The regime of Nicolás Maduro in Venezuela has been spreading disinformation with artificial intelligence- (AI) generated newscasters, who only deliver news favorable to the regime, highlighting how the technology is used to further its narrative, Spanish daily El País reported.
According to the report, based on a study by Venezuelan nongovernmental organization (NGO) Cazadores de Fake News, both ‘journalists’ Daren and Noah, who appear in various fictitious digital newscasts speaking English, such as the Venezuelan newscast House of News, were created with AI from the Synthesia software’s catalog of more than 100 multiracial faces.
“Regimes like Venezuela or China create fake avatars, photographs, and videos with a political purpose, distorting reality,” Victor Ruiz, founder of the Mexico-based cybersecurity center SILIKN, told Diálogo on April 10. “This way they retain power over people by making them distrustful of people, institutions, or even nations that might represent competition to the regime.”
For about $30 a month, Synthesia users can input a script that can be generated in more than 100 languages and made to sync with the mouth of avatars and be included in images, soundtracks, videos as part of the editing, Spanish news site Prensa Ibérica reported. No knowledge of video creation is required for its operation.
According to Synthesia’s terms of services, its website can be used to create training, tutorial, and marketing videos; while religious, political, sexual, discriminatory, hate speech, or blasphemous content is restricted. In addition, the London-based company created in 2017 stresses that stock avatars are not to be “in user generated content for TV broadcasting.”
Héctor Mazarri, collaborator of Cazadores de Fake News, told El País that after studying Daren and Noah’s videos they detected “an organized attempt to push narratives favorable to the [Venezuelan] regime. While a trained user can detect the errors, this is done so that no one is exempt from not believing it,” he said.
Furthermore, the videos of the ‘journalists,’ unilaterally favoring Venezuela without basis, had hundreds of thousands of views on YouTube, went viral on TikTok, and were broadcast by state-owned Venezolana de Televisión, El País reported. “We can all be victims of this abuse of power and disinformation,” Ruiz added.
In a House of News broadcast, one of the avatars shared a positive view of Caracas. “We wanted to know if Venezuela is really as destroyed as the media has claimed for years,” he said, according to El País, before showing images of Venezuelan beaches full of tourists and announcing that travel agencies have been fully booked for the carnival season.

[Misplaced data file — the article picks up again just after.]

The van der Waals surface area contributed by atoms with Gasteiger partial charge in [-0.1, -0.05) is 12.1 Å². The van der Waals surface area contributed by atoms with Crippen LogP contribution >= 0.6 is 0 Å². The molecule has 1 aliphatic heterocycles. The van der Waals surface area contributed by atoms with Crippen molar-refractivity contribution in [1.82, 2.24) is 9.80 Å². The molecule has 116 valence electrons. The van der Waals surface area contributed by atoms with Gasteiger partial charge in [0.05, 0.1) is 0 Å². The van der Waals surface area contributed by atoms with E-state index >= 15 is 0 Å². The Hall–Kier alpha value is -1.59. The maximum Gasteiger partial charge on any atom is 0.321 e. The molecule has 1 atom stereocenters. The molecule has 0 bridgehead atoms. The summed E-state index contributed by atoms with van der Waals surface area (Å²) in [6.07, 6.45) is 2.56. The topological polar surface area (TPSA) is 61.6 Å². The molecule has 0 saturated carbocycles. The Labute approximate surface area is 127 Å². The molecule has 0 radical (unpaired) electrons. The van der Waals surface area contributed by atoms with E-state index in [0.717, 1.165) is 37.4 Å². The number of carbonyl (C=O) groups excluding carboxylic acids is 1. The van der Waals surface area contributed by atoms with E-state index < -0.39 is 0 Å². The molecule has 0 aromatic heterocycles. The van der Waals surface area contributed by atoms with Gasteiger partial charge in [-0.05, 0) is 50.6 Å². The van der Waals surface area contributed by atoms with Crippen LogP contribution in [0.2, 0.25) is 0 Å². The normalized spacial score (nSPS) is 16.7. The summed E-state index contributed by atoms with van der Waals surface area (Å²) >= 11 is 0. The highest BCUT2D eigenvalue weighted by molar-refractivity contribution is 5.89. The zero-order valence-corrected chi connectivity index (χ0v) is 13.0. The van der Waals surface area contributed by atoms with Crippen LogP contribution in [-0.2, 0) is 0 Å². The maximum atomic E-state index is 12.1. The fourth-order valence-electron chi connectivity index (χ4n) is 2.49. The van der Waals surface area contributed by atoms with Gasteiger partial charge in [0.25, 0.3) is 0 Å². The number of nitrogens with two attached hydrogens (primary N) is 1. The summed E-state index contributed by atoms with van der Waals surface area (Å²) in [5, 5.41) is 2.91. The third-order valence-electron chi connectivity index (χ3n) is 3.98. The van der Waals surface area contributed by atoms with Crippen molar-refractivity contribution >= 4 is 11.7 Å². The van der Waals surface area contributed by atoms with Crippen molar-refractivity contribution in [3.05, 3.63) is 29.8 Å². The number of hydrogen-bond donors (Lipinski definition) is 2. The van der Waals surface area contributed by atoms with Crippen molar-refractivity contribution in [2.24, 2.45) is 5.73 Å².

The thrust of this video was to create the perception that economic and social reports of Venezuelan institutions and civil organizations, which indicate that more than 90 percent of the population is living under the poverty line, aren’t accurate, Venezuelan news site Efecto Cocuyo reported.
“Countries like Venezuela and China use AI and other new tools as weapons against people, against the citizenry, or another country,” Ruiz said. “This makes the people distrust, have uncertainty, and potentially rebel against the country itself.”
Beijing, for its part, has also been promoting the interests of the Chinese Communist Party (CCP) through an AI-generated avatar in a newscast called Wolf News. In one video, for instance, a fake anchorwoman heralded China’s role in geopolitical relations at an international summit, The New York Times reported on February 9.
Graphika, a U.S. firm that studies disinformation, located a campaign promoting pro-China avatar video footage in 2022. “The use of publicly available AI products will enable influence operation actors to create misleading content at greater scale and speed,” it said.
“It’s a complex issue, in the case of China there are barriers that prevent first-hand knowledge of what’s really going on,” Ruiz said. “Many more avatars are going to be created in authoritarian countries with political motives. We have to be very cautious with the information we receive.”
In March, the CPP’s official media outlet People’s Daily unveiled an AI news anchor. The virtual journalist named Ren Xiaorong can only respond from a dictated script that follows the CCP’s editorial and official line, Argentine news site TN-Todo Noticias reported.
Codes of ethics
Given that AI is here to stay, “organizations and governments must have codes of ethics for their operations. They have to work immediately to incorporate regulations for the use of AI,” Ruiz said. “These codes could somehow curb some of the misinformation.”